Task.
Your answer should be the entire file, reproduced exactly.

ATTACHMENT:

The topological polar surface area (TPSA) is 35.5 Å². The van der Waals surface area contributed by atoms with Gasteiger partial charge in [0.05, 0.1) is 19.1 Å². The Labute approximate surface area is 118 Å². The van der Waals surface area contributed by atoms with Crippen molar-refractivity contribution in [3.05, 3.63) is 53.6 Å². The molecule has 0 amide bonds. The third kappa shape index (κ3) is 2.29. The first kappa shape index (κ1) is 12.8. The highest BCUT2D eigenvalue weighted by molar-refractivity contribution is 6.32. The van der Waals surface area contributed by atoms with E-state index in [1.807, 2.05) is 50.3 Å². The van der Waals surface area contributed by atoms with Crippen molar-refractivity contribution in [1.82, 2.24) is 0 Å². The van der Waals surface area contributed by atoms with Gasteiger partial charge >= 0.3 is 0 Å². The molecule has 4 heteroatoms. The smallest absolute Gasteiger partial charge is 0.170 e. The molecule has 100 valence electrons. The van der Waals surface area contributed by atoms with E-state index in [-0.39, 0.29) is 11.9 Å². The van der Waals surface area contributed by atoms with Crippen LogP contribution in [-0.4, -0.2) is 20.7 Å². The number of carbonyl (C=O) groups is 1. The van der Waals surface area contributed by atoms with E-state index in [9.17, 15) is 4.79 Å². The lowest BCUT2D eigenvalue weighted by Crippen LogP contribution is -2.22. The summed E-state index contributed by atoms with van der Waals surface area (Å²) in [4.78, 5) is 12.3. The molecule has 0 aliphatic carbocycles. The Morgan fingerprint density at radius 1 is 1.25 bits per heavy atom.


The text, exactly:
The topological polar surface area (TPSA) is 35.5 Å². The van der Waals surface area contributed by atoms with Gasteiger partial charge in [0.05, 0.1) is 19.1 Å². The Labute approximate surface area is 118 Å². The van der Waals surface area contributed by atoms with Crippen molar-refractivity contribution in [3.05, 3.63) is 53.6 Å². The molecule has 0 amide bonds. The third kappa shape index (κ3) is 2.29. The first kappa shape index (κ1) is 12.8. The highest BCUT2D eigenvalue weighted by molar-refractivity contribution is 6.32. The van der Waals surface area contributed by atoms with E-state index in [1.807, 2.05) is 50.3 Å². The van der Waals surface area contributed by atoms with Crippen molar-refractivity contribution in [1.82, 2.24) is 0 Å². The van der Waals surface area contributed by atoms with Gasteiger partial charge >= 0.3 is 0 Å². The molecule has 4 heteroatoms. The smallest absolute Gasteiger partial charge is 0.170 e. The molecule has 100 valence electrons. The van der Waals surface area contributed by atoms with E-state index in [-0.39, 0.29) is 11.9 Å². The van der Waals surface area contributed by atoms with Crippen LogP contribution in [-0.4, -0.2) is 20.7 Å². The number of carbonyl (C=O) groups is 1. The van der Waals surface area contributed by atoms with E-state index in [9.17, 15) is 4.79 Å². The lowest BCUT2D eigenvalue weighted by Crippen LogP contribution is -2.22. The summed E-state index contributed by atoms with van der Waals surface area (Å²) in [4.78, 5) is 12.3. The molecule has 0 aliphatic carbocycles. The Morgan fingerprint density at radius 1 is 1.25 bits per heavy atom.